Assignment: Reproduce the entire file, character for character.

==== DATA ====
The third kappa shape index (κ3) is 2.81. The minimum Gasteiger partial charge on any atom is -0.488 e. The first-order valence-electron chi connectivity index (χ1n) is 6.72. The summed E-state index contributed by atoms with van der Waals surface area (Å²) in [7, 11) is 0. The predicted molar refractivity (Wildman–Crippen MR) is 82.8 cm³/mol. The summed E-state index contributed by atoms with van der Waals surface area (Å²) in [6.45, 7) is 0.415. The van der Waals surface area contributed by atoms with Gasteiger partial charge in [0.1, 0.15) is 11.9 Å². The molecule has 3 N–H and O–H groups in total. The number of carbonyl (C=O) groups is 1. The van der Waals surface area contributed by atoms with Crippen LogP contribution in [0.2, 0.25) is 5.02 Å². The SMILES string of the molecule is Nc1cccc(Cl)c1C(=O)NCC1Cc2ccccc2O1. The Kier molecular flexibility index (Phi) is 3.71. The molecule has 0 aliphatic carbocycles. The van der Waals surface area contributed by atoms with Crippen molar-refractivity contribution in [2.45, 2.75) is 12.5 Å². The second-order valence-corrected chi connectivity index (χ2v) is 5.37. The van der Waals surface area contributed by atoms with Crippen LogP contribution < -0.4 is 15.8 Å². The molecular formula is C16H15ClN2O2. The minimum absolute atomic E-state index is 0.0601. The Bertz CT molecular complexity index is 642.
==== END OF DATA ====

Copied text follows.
The third kappa shape index (κ3) is 2.81. The minimum Gasteiger partial charge on any atom is -0.488 e. The first-order valence-electron chi connectivity index (χ1n) is 6.72. The summed E-state index contributed by atoms with van der Waals surface area (Å²) in [7, 11) is 0. The predicted molar refractivity (Wildman–Crippen MR) is 82.8 cm³/mol. The summed E-state index contributed by atoms with van der Waals surface area (Å²) in [6.45, 7) is 0.415. The van der Waals surface area contributed by atoms with Gasteiger partial charge in [0.1, 0.15) is 11.9 Å². The molecule has 3 N–H and O–H groups in total. The number of carbonyl (C=O) groups is 1. The van der Waals surface area contributed by atoms with Crippen LogP contribution in [0.2, 0.25) is 5.02 Å². The SMILES string of the molecule is Nc1cccc(Cl)c1C(=O)NCC1Cc2ccccc2O1. The Kier molecular flexibility index (Phi) is 3.71. The molecule has 0 aliphatic carbocycles. The van der Waals surface area contributed by atoms with Crippen molar-refractivity contribution in [2.45, 2.75) is 12.5 Å². The second-order valence-corrected chi connectivity index (χ2v) is 5.37. The van der Waals surface area contributed by atoms with Crippen LogP contribution < -0.4 is 15.8 Å². The molecular formula is C16H15ClN2O2. The minimum absolute atomic E-state index is 0.0601. The Bertz CT molecular complexity index is 642.